·          around one in eight women reported unwanted sexual touching of their breasts, buttocks or genitals, or attempts to kiss them at work, and 1 per cent said they had been raped or seriously sexually assaulted in their workplace

·          almost a fifth said they had been harassed by their line manager or another person with authority over them.


9.        A 2014 study by the EU Agency for Fundamental Rights found that:

·          one in three women who had experienced sexual harassment felt fearful as a result, while a fifth felt ashamed.


Commission surveys

10.     In December 2017, the Commission launched surveys into sexual harassment in the workplace. One survey was for individuals (women and men) and a separate survey for employers has been distributed across a number of sectors in Britain. We wanted to hear from people who had experienced, witnessed or supported others with workplace sexual harassment, to tell us what might have helped in their case and what changes need to be made to tackle this issue. The surveys closed in January 2018.


11.     We will use the evidence provided to understand what steps employers are taking to ensure that their workplaces are free from sexual harassment. We also want to find out if staff feel able to report sexual harassment without fear of victimisation and are confident that investigations will be conducted appropriately. We are due to report in March 2018 highlighting best practice and proposing recommendations for reform.  


12.     The Committee should consider the findings and recommendations of the Commission’s upcoming report into sexual harassment in the workplace.


Sexual harassment and the law guidance

13.     In 2017, the Commission published Sexual harassment and the law: guidance for employers. This document contains practical guidance for employers on sexual harassment in the workplace, including:

·          definition and examples of what sexual harassment is

·          your responsibilities as an employer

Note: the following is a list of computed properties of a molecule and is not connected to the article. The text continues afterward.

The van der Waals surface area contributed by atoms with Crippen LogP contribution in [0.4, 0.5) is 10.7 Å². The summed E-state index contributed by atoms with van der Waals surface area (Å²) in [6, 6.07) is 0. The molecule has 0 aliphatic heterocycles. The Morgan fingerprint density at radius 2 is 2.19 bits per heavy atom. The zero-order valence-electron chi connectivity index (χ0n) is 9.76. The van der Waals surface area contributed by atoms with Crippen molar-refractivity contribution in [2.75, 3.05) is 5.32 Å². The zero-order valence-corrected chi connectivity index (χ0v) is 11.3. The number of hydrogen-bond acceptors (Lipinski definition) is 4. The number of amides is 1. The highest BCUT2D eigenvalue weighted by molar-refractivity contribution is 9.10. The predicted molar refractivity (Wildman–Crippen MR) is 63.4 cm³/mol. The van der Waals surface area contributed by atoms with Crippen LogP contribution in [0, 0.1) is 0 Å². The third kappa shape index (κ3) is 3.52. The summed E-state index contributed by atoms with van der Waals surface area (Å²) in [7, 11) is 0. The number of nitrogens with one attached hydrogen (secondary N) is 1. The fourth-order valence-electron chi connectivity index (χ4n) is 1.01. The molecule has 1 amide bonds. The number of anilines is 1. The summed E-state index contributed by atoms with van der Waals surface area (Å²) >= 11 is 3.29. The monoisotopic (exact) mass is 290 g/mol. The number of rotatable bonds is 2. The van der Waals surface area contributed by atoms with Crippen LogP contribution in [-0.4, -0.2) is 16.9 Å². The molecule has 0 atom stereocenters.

·          what a sexual harassment policy should include

·          how to put the policy into practice

·          how to handle sexual harassment complaints

·          criminal behaviour


14.      In setting out employers’ obligations, the guidance states:


15.      You have a duty of care to protect your workers and you will be legally liable for sexual harassment in the workplace if you have not taken reasonable steps to prevent it.


16.      Sexual harassment is prohibited in all workplace contexts and related activities, including at office functions and parties, on training courses and at conferences. Sexual harassment can be perpetrated by other workers and non-workers, including contractors, agency staff, clients or customers.


17.      There are no minimum requirements you can rely upon to demonstrate that you have taken reasonable steps to protect your workers, but all employers will be expected to have in place:

·          an anti-harassment policy that is communicated to workers and is effectively implemented, monitored and reviewed

·          an appropriate procedure for reporting harassment, protecting victims of harassment and taking action if harassment occurs.


18.      The essential elements of an anti-harassment policy include:

·          a commitment to a zero-tolerance approach to sexual harassment

·          a statement that sexual harassment is unlawful

·          a clear definition of sexual harassment with examples relevant to the employer’s working environment

·          defined reporting channels for staff who wish to report harassment

·          a range of approaches for dealing with harassment from informal resolution to formal disciplinary process